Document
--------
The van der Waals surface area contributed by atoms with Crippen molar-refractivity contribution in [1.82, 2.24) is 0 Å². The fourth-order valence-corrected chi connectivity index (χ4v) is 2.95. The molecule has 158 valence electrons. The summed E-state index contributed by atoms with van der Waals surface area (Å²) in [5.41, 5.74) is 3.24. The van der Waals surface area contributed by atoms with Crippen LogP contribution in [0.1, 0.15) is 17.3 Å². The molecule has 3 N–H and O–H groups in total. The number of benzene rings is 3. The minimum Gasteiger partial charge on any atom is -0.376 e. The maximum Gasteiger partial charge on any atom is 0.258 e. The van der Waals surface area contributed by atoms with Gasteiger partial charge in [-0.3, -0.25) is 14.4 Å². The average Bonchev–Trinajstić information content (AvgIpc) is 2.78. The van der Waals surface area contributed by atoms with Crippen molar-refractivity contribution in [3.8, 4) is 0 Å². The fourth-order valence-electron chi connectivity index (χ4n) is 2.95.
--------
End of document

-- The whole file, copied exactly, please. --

The van der Waals surface area contributed by atoms with Crippen molar-refractivity contribution in [1.82, 2.24) is 0 Å². The fourth-order valence-corrected chi connectivity index (χ4v) is 2.95. The molecule has 158 valence electrons. The summed E-state index contributed by atoms with van der Waals surface area (Å²) in [5.41, 5.74) is 3.24. The van der Waals surface area contributed by atoms with Crippen LogP contribution in [0.1, 0.15) is 17.3 Å². The molecule has 3 N–H and O–H groups in total. The number of benzene rings is 3. The minimum Gasteiger partial charge on any atom is -0.376 e. The maximum Gasteiger partial charge on any atom is 0.258 e. The van der Waals surface area contributed by atoms with Gasteiger partial charge in [-0.3, -0.25) is 14.4 Å². The average Bonchev–Trinajstić information content (AvgIpc) is 2.78. The van der Waals surface area contributed by atoms with Crippen molar-refractivity contribution in [3.8, 4) is 0 Å². The fourth-order valence-electron chi connectivity index (χ4n) is 2.95.